I completely agree with the noble Baroness that our work in international development is firmly in the national interest and absolutely enhances our global reputation abroad. We have been a world leader in many things, including malaria. We need to focus, rightly, on the Covid-19 response, but we must not forget or reverse the significant gains that have been made over the years. We have many proud achievements on malaria, and the UK will continue to lead the way on eradicating malaria as part of our work on ending preventable deaths.
I welcome the Minister’s comprehensive replies and have a simple question for her. On the back of my views that the merger will add greatly to UK influence in global leadership, given that public health is central to all our thinking at the moment internationally, can the Minister reassure me that, from now on, we will use our contribution to the World Health Organization, where we are in fact the largest and most powerful contributor, to the greatest possible extent? That means perhaps not just contributing, but ensuring that the WHO has reorganisation in the centre, or whatever is needed, because it has lagged a little bit, which is why we have lost the United States. Will the Minister reassure me that she will do everything she can to make Britain more powerful in the World Health Organization dimension?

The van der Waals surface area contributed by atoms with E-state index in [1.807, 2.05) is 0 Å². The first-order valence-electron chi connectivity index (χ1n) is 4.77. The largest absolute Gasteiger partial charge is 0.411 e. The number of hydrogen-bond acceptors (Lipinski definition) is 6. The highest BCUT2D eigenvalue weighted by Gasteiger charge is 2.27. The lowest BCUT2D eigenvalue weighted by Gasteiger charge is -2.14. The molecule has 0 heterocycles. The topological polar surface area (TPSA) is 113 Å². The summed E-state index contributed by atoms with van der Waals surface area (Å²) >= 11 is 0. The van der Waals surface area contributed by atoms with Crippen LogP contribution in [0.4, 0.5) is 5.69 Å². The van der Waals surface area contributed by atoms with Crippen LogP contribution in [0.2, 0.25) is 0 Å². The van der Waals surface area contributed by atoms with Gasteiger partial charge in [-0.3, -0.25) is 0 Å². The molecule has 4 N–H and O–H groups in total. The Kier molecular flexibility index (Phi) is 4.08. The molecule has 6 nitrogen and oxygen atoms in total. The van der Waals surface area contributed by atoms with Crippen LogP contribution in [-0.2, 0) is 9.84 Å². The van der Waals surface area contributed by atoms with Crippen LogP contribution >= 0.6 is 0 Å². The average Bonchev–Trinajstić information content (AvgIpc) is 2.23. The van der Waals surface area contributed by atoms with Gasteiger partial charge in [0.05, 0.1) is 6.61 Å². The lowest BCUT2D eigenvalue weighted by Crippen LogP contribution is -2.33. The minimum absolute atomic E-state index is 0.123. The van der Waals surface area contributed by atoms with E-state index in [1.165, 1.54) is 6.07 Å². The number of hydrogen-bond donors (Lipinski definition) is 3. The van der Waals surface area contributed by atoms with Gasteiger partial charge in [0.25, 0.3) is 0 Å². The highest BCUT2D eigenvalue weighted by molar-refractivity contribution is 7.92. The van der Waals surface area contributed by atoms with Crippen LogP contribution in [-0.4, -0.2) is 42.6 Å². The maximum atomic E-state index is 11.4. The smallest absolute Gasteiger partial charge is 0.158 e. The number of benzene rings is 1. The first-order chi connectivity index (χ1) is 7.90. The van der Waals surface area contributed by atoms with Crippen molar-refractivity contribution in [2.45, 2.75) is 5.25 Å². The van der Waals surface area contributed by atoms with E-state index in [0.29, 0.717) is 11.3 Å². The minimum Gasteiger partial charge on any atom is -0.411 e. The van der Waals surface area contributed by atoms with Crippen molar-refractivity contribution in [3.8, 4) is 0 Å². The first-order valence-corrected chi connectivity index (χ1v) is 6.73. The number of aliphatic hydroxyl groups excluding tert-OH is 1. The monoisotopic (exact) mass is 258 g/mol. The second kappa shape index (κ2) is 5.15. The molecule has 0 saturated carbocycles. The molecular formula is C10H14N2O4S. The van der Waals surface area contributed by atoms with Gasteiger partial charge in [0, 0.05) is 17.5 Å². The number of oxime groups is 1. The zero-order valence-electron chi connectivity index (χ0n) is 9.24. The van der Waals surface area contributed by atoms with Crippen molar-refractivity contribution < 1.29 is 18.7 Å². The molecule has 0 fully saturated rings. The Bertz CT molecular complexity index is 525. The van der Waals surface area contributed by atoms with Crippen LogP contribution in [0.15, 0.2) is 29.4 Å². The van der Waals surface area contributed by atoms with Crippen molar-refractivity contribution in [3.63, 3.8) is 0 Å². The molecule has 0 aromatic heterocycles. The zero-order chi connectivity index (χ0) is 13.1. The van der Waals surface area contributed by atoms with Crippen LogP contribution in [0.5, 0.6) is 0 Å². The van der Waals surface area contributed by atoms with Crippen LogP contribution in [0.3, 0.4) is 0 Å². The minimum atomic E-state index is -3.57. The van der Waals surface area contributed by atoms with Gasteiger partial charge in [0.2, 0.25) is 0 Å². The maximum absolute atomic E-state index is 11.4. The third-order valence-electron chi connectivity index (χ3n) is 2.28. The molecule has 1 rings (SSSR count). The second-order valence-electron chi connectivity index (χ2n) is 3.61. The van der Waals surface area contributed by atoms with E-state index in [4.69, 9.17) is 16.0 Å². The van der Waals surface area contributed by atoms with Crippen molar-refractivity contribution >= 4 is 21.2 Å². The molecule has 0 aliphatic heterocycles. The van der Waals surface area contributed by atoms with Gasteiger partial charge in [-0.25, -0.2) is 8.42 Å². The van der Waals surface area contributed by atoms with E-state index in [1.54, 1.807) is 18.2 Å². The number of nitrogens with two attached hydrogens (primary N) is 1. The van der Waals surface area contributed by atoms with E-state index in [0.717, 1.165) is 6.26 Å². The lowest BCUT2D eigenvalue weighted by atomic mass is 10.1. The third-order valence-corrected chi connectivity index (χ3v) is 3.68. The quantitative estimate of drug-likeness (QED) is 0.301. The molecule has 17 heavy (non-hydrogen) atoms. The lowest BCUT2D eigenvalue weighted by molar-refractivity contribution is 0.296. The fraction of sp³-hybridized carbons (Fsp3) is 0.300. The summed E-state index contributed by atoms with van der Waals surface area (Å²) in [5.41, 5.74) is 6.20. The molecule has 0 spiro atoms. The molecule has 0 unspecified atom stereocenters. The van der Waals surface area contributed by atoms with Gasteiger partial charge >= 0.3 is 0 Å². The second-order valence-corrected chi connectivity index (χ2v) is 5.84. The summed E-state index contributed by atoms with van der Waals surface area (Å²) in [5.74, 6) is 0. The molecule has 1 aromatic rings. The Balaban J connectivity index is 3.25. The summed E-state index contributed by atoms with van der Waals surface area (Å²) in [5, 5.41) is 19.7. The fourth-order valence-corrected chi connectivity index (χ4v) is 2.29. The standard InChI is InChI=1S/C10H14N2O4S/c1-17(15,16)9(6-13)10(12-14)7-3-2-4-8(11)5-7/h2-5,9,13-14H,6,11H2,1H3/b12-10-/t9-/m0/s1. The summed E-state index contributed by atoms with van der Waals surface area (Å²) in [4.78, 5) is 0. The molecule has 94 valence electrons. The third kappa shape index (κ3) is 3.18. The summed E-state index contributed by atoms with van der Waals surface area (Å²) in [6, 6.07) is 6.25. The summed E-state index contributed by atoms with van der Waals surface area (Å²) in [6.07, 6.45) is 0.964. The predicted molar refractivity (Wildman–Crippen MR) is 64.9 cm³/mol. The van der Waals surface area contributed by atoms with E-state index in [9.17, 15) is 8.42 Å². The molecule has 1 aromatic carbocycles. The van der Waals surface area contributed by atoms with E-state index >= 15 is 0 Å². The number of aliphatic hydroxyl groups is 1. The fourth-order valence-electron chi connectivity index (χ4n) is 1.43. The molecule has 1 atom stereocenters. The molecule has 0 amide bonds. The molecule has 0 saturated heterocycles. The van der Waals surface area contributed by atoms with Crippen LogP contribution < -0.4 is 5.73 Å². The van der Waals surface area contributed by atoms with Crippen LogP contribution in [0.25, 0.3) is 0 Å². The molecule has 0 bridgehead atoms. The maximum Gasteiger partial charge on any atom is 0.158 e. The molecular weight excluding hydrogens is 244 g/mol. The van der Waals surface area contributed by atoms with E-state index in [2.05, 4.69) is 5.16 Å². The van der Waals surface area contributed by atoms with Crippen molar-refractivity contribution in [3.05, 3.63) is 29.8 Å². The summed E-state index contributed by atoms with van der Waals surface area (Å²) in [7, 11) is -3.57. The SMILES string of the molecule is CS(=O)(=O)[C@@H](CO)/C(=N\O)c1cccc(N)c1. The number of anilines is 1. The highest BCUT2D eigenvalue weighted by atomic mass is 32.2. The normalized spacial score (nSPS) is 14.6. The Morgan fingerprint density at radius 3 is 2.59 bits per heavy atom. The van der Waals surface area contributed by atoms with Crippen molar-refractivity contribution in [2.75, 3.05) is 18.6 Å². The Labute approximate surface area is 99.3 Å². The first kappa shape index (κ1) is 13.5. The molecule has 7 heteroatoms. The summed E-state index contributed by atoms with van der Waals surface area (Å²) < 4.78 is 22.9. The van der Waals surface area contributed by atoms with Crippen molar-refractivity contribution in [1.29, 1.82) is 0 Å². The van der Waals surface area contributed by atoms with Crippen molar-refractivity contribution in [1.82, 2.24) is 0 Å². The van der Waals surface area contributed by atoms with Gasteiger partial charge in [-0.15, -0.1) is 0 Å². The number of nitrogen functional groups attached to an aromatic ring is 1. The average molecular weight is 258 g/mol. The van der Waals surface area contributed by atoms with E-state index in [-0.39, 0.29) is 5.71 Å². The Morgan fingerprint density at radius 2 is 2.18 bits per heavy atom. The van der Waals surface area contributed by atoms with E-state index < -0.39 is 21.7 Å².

As my noble friend says, we are a leading donor to the WHO. We have already pledged £75 million to help it to lead international efforts to stop the spread of the virus and then the pandemic. The UK has long been an advocate for reform in the WHO. We want to see the WHO continue to learn lessons on how to improve its response to global health emergencies. The new department will help us in this aim, bringing together our diplomatic engagement with the WHO and other bilateral donors, and also our development funding, for the first time.
My Lords, the UK remains deeply concerned by the plight of the Rohingya and other ethnic groups in Myanmar. I saw the situation for myself on a recent visit to Bangladesh and Myanmar and saw the good work that both UK aid and the UN are doing in those camps. I am not aware of the situation that the noble Baroness raises, but I will go back, look into it and write to her.
My Lords, is the noble Baroness aware of the acute suffering of the Yazidi people, particularly girls and women, simply because of their beliefs? Will she be willing to say—I am sure she will—that freedom of belief encompasses the Yazidi faith as well as everybody else’s, and that their suffering should never have happened?
My Lords, I entirely agree with my noble friend and thank her for highlighting the plight of the Yazidis. The UK has played a crucial role in galvanising international efforts to secure justice for the Yazidi people and the many other victims of Daesh crimes in Iraq. That includes leadership in UN Security Council resolutions and support through our aid programmes. I look forward to meeting her guests later: we have some Yazidi ladies visiting us today and I join my noble friend in paying tribute to their incredible courage and resilience in the face of such challenging circumstances.